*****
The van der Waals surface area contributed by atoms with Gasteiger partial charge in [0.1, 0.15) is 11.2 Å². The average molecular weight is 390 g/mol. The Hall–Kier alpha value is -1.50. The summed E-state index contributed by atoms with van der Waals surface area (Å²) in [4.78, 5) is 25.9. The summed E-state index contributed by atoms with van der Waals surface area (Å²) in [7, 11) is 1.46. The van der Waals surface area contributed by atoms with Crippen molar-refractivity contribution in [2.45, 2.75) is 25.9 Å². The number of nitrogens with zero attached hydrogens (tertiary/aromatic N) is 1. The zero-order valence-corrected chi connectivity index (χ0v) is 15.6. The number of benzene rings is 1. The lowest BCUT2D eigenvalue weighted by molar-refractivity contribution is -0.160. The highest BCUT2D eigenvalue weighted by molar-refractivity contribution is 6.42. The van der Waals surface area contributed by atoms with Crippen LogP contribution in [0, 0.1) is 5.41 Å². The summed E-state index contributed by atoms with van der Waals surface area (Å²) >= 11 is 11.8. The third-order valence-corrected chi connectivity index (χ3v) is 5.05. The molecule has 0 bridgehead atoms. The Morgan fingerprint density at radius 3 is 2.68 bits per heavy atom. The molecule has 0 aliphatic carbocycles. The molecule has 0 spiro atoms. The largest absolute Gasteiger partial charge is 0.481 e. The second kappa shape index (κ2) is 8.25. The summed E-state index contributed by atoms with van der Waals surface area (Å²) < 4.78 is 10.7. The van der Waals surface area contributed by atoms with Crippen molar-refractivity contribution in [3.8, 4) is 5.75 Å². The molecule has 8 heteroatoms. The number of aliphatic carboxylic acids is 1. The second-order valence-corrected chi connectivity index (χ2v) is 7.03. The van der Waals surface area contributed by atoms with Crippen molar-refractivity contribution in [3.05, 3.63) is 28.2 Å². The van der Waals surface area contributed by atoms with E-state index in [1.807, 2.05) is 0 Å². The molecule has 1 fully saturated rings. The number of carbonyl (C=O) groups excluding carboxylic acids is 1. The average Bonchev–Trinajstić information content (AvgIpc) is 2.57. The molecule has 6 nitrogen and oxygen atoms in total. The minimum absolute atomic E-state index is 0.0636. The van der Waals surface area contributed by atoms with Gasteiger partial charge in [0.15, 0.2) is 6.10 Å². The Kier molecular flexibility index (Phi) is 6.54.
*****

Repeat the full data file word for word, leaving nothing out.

The van der Waals surface area contributed by atoms with Gasteiger partial charge in [0.1, 0.15) is 11.2 Å². The average molecular weight is 390 g/mol. The Hall–Kier alpha value is -1.50. The summed E-state index contributed by atoms with van der Waals surface area (Å²) in [4.78, 5) is 25.9. The summed E-state index contributed by atoms with van der Waals surface area (Å²) in [7, 11) is 1.46. The van der Waals surface area contributed by atoms with Crippen molar-refractivity contribution in [2.45, 2.75) is 25.9 Å². The number of nitrogens with zero attached hydrogens (tertiary/aromatic N) is 1. The zero-order valence-corrected chi connectivity index (χ0v) is 15.6. The number of benzene rings is 1. The lowest BCUT2D eigenvalue weighted by molar-refractivity contribution is -0.160. The highest BCUT2D eigenvalue weighted by molar-refractivity contribution is 6.42. The van der Waals surface area contributed by atoms with Crippen LogP contribution in [0, 0.1) is 5.41 Å². The summed E-state index contributed by atoms with van der Waals surface area (Å²) >= 11 is 11.8. The third-order valence-corrected chi connectivity index (χ3v) is 5.05. The molecule has 0 bridgehead atoms. The Morgan fingerprint density at radius 3 is 2.68 bits per heavy atom. The molecule has 0 aliphatic carbocycles. The molecule has 0 spiro atoms. The largest absolute Gasteiger partial charge is 0.481 e. The second kappa shape index (κ2) is 8.25. The summed E-state index contributed by atoms with van der Waals surface area (Å²) < 4.78 is 10.7. The van der Waals surface area contributed by atoms with Crippen molar-refractivity contribution in [3.8, 4) is 5.75 Å². The molecule has 8 heteroatoms. The number of aliphatic carboxylic acids is 1. The second-order valence-corrected chi connectivity index (χ2v) is 7.03. The van der Waals surface area contributed by atoms with Crippen molar-refractivity contribution in [3.05, 3.63) is 28.2 Å². The van der Waals surface area contributed by atoms with E-state index in [1.807, 2.05) is 0 Å². The molecule has 1 fully saturated rings. The number of carbonyl (C=O) groups excluding carboxylic acids is 1. The average Bonchev–Trinajstić information content (AvgIpc) is 2.57. The molecule has 6 nitrogen and oxygen atoms in total. The minimum absolute atomic E-state index is 0.0636. The van der Waals surface area contributed by atoms with Gasteiger partial charge in [0.15, 0.2) is 6.10 Å². The Kier molecular flexibility index (Phi) is 6.54.